Nevada has declared a state of emergency over a shortage of legal marijuana.
Since recreational use of weed became legal in the state on July 1, Nevada's 47 retail dispensaries have struggled to meet the high demand.
Nevada's state Department of Taxation warned that the "nascent industry could grind to a halt" in declaring a state of emergency last week.
The state dispensary association estimated that customers in the state bought between $3 million and $5 million worth of pot in the first four days of it becoming legal.
Gov. Brian Sandoval, who at first did not support the legalization of weed, endorsed emergency regulations to increase marijuana supply.
Sandoval is supporting new reform policies to speed up the review process for cannabis companies' transport licenses. These reforms were created by Deonne E. Contine, executive director of Nevada Department of Taxation.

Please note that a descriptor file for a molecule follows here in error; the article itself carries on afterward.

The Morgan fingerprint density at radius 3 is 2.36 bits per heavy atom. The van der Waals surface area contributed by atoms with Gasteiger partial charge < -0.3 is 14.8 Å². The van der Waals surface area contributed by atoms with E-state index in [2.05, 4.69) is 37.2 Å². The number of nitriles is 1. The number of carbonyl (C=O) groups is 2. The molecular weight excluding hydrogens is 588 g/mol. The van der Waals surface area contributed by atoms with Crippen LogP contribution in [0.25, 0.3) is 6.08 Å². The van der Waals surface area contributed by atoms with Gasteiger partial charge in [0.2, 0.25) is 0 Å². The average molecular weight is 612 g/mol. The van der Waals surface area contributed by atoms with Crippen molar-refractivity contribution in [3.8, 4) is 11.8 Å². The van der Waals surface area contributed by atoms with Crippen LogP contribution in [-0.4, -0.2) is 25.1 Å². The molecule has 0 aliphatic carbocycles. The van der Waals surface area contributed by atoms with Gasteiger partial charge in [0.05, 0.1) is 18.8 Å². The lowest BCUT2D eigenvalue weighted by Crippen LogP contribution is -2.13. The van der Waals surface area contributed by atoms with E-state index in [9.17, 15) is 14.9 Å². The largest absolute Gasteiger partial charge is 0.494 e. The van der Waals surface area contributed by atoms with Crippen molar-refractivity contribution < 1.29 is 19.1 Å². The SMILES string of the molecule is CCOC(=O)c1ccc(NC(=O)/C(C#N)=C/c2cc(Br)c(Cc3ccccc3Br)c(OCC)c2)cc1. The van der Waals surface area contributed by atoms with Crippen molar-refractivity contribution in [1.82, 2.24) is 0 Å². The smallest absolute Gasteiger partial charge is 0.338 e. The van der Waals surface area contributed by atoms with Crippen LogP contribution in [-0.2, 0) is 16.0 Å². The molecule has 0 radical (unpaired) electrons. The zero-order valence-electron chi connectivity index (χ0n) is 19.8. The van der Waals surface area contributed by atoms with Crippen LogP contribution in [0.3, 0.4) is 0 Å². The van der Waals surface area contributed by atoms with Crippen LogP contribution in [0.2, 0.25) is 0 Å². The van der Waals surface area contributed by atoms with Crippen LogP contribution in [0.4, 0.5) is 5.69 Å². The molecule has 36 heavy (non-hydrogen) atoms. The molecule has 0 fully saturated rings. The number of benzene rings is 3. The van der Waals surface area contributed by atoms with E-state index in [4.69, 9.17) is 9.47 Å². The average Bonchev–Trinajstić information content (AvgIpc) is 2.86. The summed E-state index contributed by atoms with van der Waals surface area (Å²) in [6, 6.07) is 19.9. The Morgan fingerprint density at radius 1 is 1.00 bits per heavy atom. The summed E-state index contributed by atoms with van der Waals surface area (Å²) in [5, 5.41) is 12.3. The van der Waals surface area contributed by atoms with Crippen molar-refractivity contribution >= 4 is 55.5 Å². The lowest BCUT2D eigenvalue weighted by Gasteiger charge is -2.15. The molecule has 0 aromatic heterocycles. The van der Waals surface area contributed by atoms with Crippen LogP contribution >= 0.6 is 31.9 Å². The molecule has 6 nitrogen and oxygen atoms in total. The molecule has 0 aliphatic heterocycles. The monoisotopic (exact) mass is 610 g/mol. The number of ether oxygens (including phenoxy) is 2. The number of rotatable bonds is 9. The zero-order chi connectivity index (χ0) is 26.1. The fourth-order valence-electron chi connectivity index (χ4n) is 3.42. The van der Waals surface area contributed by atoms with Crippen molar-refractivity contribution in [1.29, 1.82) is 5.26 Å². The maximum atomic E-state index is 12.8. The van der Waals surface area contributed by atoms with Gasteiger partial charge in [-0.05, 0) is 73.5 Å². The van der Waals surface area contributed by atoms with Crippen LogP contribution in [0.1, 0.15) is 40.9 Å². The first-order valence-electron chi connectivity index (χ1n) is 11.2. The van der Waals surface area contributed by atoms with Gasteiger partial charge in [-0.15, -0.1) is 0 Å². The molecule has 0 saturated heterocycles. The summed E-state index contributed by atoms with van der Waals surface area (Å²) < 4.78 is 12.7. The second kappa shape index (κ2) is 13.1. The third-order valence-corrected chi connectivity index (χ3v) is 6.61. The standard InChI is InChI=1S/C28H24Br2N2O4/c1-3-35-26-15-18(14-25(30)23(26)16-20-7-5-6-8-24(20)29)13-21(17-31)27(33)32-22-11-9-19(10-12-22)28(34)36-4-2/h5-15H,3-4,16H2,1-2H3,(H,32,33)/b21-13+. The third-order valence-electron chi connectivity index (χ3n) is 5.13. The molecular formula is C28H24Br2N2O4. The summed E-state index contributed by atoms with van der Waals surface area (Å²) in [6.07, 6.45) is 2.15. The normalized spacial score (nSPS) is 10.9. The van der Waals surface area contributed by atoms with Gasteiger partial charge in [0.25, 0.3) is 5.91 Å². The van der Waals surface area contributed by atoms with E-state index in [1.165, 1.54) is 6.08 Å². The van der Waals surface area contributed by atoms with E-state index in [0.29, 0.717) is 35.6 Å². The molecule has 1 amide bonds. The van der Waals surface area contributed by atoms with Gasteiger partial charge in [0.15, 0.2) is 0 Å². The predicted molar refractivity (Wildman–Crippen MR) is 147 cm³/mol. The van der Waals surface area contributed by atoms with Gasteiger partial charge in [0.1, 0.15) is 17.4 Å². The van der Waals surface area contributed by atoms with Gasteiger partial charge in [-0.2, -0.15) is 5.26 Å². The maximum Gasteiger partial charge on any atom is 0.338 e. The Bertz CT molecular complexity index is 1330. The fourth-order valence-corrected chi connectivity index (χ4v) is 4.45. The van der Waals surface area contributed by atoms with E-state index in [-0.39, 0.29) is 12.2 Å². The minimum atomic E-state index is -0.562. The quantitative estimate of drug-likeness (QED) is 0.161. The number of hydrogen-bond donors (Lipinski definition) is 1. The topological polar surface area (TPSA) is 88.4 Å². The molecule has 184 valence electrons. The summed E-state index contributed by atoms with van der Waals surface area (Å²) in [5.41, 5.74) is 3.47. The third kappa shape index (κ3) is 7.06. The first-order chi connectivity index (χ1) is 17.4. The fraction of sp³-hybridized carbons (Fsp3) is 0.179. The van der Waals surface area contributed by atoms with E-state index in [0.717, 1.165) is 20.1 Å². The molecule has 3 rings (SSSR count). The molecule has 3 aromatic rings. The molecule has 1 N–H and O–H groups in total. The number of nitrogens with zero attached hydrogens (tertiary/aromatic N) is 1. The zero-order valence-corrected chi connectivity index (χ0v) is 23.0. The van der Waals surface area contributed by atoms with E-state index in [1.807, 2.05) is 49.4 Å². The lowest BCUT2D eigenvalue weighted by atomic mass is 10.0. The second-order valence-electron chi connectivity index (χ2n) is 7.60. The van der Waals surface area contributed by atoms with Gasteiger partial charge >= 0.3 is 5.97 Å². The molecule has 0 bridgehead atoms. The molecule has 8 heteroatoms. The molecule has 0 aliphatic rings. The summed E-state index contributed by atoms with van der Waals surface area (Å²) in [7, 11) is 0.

"This Emergency Regulation is necessary to provide for the structure that will allow the department to, if necessary, make a determination that will maintain a flow of revenue related to the legal sale and regulation of marijuana," Contine said in the statement of emergency.
"The problem is not growing -- there are 100 in operation across the state -- but in distribution and state rules on who is allowed to transport the pot," she added.
The governor has authorized the Nevada Tax Commission to hold a hearing Thursday to establish more emergency reforms.